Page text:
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Taipei and Beijing summer 2020

I am going on tour with a choir this summer. We'll be in Beijing for 4-5 days then flying to Taipei for 4-5 days participating in music festivals in both cities.

I don't know much about our itinerary yet, but past tours I've done has involved lots of sightseeing and usually includes some free time to visit anything the group didn't do together.

Anyone who has been to either city, what do I need to know before I go? Where do you suggest I look for some reliable information? I am a monolingual American, how difficult will it be for me to strike out on my own in my free time?
I've never visited either city, never visited Asia at all, and I haven't even started doing my usual reading up on the culture and history that I usually do before I travel abroad. If you have favorite documentaries or books you'd recommend, please share!
Please no corona virus scaremongering. We're all aware that it exists.

Posted by
5622 posts

Get a good guide book as a start. I have been to Beijing three times and enjoy revisiting it’s incredible historical sites and buildings, temples.
Download English to Mandarin Chinese, and the reverse, on Google Translate. You will not be dependent on data usage if you download them ahead of time. You can show the Mandarin Chinese characters to the locals if you need help.

Posted by
58 posts

Suki, any recommendations on guidebooks you've used and liked?

Posted by
1076 posts

With the Coronavirus I am not sure I would be going to China this summer.

Posted by
4680 posts

I find Lonely Planet to be excellent for both developed and developing countries. It's especially good for when you are going to other than "major cities". In that sense, a more mainstream guide (Frommers, Fodors ... ) is easier to read for just major cities. Note that some forms of Amazon Unlimited Kindle can download a small number of Lonely Planets at a time! Although I prefer the paper editions-I think they are more complete and easier to use.

Taipei and Beijing both have excellent subway systems. In Asia, most subway systems have labels in English, as well as the local language. This is not going to be as hard as you think. I've spent more time in Taipei, but I definitely thought that it was entirely practical to visit Beijing as an independent traveler. You have to consider government restrictions if you leave Beijing. I don't know how closely the central government controls tourism today. We certainly walked around on our own in Xian and Chengdu, without "minders."

It's pointless to talk about Coronavirus at this time. If the group goes, it goes. If it cancels, it cancels. You have to assume for now that they are going.

Posted by
4120 posts

English has been taught in Chinese schools to all children for several years now and many people speak English. You won't have a problem in China or Taiwan.

Beijing has the Forbidden City and Tiananmen Square, as well as a day trip to see the Great Wall and Summer Palace. Also, we visited a great museum.

Taipei had one of the most remarkable museums ever. It is a MUST SEE. Chaing brought over everyone from the mainland in 1948 (except the too large stuff). A city tour is good, as well.

Check out TripAdvisor, Things to Do.

Posted by
1700 posts

Before leaving your hotel in either country pick up a hotel business card from the front desk that has the name and address of the hotel in Chinese - very helpful when dealing with the local taxi drivers whose English language skills can be marginal or nonexistent.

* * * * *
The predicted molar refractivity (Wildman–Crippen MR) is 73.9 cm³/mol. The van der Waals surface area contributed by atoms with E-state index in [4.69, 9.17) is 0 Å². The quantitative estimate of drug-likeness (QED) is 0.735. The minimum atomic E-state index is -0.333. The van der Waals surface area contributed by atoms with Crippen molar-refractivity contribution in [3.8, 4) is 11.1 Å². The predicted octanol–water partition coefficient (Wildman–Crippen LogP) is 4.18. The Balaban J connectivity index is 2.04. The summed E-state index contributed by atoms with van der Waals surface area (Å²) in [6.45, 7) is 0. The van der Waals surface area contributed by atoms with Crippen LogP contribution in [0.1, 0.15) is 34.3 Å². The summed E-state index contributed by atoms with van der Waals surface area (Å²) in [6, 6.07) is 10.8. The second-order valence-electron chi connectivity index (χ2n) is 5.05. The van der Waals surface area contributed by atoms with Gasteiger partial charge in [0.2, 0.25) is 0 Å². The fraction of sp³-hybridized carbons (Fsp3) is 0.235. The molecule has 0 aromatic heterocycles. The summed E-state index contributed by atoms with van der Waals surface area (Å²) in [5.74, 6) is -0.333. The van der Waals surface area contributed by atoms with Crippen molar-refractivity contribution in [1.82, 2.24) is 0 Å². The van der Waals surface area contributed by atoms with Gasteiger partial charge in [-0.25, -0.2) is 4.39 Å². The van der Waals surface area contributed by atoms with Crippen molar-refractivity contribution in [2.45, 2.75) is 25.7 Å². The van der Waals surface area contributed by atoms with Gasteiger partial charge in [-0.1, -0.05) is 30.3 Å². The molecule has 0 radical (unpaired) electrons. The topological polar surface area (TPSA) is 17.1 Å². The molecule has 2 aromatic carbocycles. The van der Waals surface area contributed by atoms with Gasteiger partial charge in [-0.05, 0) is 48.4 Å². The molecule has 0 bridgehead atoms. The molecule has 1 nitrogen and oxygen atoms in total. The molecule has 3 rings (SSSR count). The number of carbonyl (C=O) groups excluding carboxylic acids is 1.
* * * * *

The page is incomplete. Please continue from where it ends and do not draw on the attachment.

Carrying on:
Posted by
343 posts

For Taiwan, I recommend reading Green Island by Shawna Yang Ryan, which is a beautiful novel that explores Taiwan's modern history. (I am of Taiwanese descent with parents who immigrated from Taiwan and this sparked a record-long conversation with a parent about their experience growing up, politics, etc.)

Fully learning to read Chinese characters between now and the summer (and I am a heritage speaker of Chinese with basic level of functional literacy, so I know of what I speak!) is going to be an impossible task, but it would be worth it in my opinion to learn to pronounce pinyin, or the standard Romanization of Chinese. Because it was designed to be a standard Romanization and is also used in China to teach children, it follows standard rules.

I say this because, for example, a name like Zhongxiao Fuxing*, which is a station on the Taipei metro, is not pronounced as a native English speaker would expect -- it's helpful to know how things are pronounced so that you'll understand say the English announcements of station names on the metro (since the English announcement will use a close approximation of the Chinese pronunciation).

A specific hint for Taipei -- it's worth understanding the local address system. Find a guidebook for the best description, but in brief:

Roads are often divided into "sections," and house numbering begins anew at each section -- 168 Nanjing Road, Section 3 is not the same places as 168 Nanjing Road, Section 4. Furthermore, many smaller streets off of large streets don't have independent names but are "lanes" or "alleys" -- "lanes" come off "roads" and "alleys" come off "lanes."

So for example:

  • No. 20, Alley 19, Lane 120, Section 4, Nanjing East Road (a random address that I picked off Google Maps)

To find this, first find Nanjing East Road, Section 4. Find building number 120 on that road; in the close vicinity Lane 120 will be branching off of Nanjing East Road, Section 4. Go down that lane and then find building number 19 on that lane; in the close vicinity Alley 19 will be branching off Lane 120. Go down Alley 19 and find building number 20. That's where you are trying to go.

(Of course I realize with Google Maps/smartphones you often just follow the walking directions. But I still would recommend familiarizing yourself with the basic system especially if you just plan on walking around!)